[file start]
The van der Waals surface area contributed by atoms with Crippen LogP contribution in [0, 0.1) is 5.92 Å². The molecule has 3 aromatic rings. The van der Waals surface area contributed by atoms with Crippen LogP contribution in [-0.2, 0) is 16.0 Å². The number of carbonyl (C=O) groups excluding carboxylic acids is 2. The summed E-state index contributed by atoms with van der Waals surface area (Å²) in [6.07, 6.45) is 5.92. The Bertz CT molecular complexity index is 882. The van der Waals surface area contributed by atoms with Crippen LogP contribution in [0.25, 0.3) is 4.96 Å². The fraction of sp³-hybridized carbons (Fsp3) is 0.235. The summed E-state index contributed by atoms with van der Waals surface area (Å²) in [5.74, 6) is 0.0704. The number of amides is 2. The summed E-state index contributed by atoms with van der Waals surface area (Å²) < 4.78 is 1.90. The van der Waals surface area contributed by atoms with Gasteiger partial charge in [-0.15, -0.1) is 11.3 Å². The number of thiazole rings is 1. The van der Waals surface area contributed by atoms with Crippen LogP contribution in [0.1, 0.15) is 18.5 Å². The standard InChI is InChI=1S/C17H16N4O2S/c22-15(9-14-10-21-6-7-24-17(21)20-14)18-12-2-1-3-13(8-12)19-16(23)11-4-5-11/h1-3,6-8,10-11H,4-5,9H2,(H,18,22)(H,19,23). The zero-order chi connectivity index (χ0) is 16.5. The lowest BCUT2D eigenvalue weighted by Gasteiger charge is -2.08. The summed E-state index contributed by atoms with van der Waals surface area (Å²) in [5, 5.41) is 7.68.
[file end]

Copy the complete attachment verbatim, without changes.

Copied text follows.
The van der Waals surface area contributed by atoms with Crippen LogP contribution in [0, 0.1) is 5.92 Å². The molecule has 3 aromatic rings. The van der Waals surface area contributed by atoms with Crippen LogP contribution in [-0.2, 0) is 16.0 Å². The number of carbonyl (C=O) groups excluding carboxylic acids is 2. The summed E-state index contributed by atoms with van der Waals surface area (Å²) in [6.07, 6.45) is 5.92. The Bertz CT molecular complexity index is 882. The van der Waals surface area contributed by atoms with Crippen LogP contribution in [0.25, 0.3) is 4.96 Å². The fraction of sp³-hybridized carbons (Fsp3) is 0.235. The summed E-state index contributed by atoms with van der Waals surface area (Å²) in [5.74, 6) is 0.0704. The number of amides is 2. The summed E-state index contributed by atoms with van der Waals surface area (Å²) < 4.78 is 1.90. The van der Waals surface area contributed by atoms with Gasteiger partial charge in [-0.15, -0.1) is 11.3 Å². The number of thiazole rings is 1. The van der Waals surface area contributed by atoms with Crippen LogP contribution in [0.1, 0.15) is 18.5 Å². The standard InChI is InChI=1S/C17H16N4O2S/c22-15(9-14-10-21-6-7-24-17(21)20-14)18-12-2-1-3-13(8-12)19-16(23)11-4-5-11/h1-3,6-8,10-11H,4-5,9H2,(H,18,22)(H,19,23). The zero-order chi connectivity index (χ0) is 16.5. The lowest BCUT2D eigenvalue weighted by Gasteiger charge is -2.08. The summed E-state index contributed by atoms with van der Waals surface area (Å²) in [5, 5.41) is 7.68.